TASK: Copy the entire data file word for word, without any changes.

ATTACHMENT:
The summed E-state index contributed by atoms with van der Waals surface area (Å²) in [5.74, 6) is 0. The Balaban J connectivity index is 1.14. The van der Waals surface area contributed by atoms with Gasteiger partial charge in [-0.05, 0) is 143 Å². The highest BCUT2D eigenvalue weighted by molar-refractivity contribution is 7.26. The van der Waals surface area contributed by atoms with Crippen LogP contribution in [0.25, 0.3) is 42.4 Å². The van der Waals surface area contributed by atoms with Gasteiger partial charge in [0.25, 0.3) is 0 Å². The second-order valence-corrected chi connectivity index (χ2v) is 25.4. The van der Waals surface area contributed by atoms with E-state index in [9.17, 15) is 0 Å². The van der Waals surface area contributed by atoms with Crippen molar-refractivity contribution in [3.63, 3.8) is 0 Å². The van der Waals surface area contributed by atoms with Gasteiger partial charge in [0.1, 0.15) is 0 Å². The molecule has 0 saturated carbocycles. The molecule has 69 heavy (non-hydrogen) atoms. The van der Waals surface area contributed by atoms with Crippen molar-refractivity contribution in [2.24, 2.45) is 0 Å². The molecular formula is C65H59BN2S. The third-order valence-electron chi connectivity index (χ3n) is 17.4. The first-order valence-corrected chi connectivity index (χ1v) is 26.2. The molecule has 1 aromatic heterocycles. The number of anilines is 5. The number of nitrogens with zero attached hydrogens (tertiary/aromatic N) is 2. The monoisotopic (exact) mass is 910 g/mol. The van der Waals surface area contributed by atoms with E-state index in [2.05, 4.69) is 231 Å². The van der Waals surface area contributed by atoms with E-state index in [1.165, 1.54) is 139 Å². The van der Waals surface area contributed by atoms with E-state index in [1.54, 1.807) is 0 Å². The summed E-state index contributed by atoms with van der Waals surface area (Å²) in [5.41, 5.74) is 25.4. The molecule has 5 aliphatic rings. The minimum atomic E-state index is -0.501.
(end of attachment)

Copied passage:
The summed E-state index contributed by atoms with van der Waals surface area (Å²) in [5.74, 6) is 0. The Balaban J connectivity index is 1.14. The van der Waals surface area contributed by atoms with Gasteiger partial charge in [-0.05, 0) is 143 Å². The highest BCUT2D eigenvalue weighted by molar-refractivity contribution is 7.26. The van der Waals surface area contributed by atoms with Crippen LogP contribution in [0.25, 0.3) is 42.4 Å². The van der Waals surface area contributed by atoms with Gasteiger partial charge in [0.25, 0.3) is 0 Å². The second-order valence-corrected chi connectivity index (χ2v) is 25.4. The van der Waals surface area contributed by atoms with E-state index in [9.17, 15) is 0 Å². The van der Waals surface area contributed by atoms with Crippen molar-refractivity contribution in [3.63, 3.8) is 0 Å². The van der Waals surface area contributed by atoms with Gasteiger partial charge in [0.1, 0.15) is 0 Å². The molecule has 0 saturated carbocycles. The molecule has 69 heavy (non-hydrogen) atoms. The van der Waals surface area contributed by atoms with Crippen molar-refractivity contribution in [2.24, 2.45) is 0 Å². The molecular formula is C65H59BN2S. The third-order valence-electron chi connectivity index (χ3n) is 17.4. The first-order valence-corrected chi connectivity index (χ1v) is 26.2. The molecule has 1 aromatic heterocycles. The number of anilines is 5. The number of nitrogens with zero attached hydrogens (tertiary/aromatic N) is 2. The monoisotopic (exact) mass is 910 g/mol. The van der Waals surface area contributed by atoms with E-state index in [2.05, 4.69) is 231 Å². The van der Waals surface area contributed by atoms with E-state index in [1.165, 1.54) is 139 Å². The van der Waals surface area contributed by atoms with E-state index in [1.54, 1.807) is 0 Å². The summed E-state index contributed by atoms with van der Waals surface area (Å²) in [5.41, 5.74) is 25.4. The molecule has 5 aliphatic rings. The minimum atomic E-state index is -0.501.